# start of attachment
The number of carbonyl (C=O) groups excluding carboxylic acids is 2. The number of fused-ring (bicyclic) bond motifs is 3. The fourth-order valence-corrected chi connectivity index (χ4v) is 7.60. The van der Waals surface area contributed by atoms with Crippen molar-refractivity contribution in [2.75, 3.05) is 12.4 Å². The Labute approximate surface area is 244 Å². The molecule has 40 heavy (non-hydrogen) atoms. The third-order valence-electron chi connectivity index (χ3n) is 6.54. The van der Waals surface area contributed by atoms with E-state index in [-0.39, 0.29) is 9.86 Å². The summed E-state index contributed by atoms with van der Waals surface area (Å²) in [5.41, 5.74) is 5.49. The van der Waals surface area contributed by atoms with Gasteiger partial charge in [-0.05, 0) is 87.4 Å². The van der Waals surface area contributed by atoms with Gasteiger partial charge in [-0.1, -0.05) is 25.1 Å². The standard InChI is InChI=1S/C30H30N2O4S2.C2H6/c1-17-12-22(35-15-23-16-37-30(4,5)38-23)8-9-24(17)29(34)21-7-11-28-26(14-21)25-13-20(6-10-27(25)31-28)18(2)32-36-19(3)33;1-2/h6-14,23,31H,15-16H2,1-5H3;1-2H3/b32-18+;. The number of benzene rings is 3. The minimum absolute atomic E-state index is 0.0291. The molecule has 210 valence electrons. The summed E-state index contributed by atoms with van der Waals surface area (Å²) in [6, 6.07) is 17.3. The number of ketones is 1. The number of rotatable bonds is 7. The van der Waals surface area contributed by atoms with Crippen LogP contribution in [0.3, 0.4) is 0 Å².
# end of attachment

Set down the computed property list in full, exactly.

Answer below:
The number of carbonyl (C=O) groups excluding carboxylic acids is 2. The number of fused-ring (bicyclic) bond motifs is 3. The fourth-order valence-corrected chi connectivity index (χ4v) is 7.60. The van der Waals surface area contributed by atoms with Crippen molar-refractivity contribution in [2.75, 3.05) is 12.4 Å². The Labute approximate surface area is 244 Å². The molecule has 40 heavy (non-hydrogen) atoms. The third-order valence-electron chi connectivity index (χ3n) is 6.54. The van der Waals surface area contributed by atoms with E-state index in [-0.39, 0.29) is 9.86 Å². The summed E-state index contributed by atoms with van der Waals surface area (Å²) in [5.41, 5.74) is 5.49. The van der Waals surface area contributed by atoms with Gasteiger partial charge in [-0.05, 0) is 87.4 Å². The van der Waals surface area contributed by atoms with Gasteiger partial charge in [-0.1, -0.05) is 25.1 Å². The standard InChI is InChI=1S/C30H30N2O4S2.C2H6/c1-17-12-22(35-15-23-16-37-30(4,5)38-23)8-9-24(17)29(34)21-7-11-28-26(14-21)25-13-20(6-10-27(25)31-28)18(2)32-36-19(3)33;1-2/h6-14,23,31H,15-16H2,1-5H3;1-2H3/b32-18+;. The number of benzene rings is 3. The minimum absolute atomic E-state index is 0.0291. The molecule has 210 valence electrons. The summed E-state index contributed by atoms with van der Waals surface area (Å²) in [6, 6.07) is 17.3. The number of ketones is 1. The number of rotatable bonds is 7. The van der Waals surface area contributed by atoms with Crippen LogP contribution in [0.3, 0.4) is 0 Å².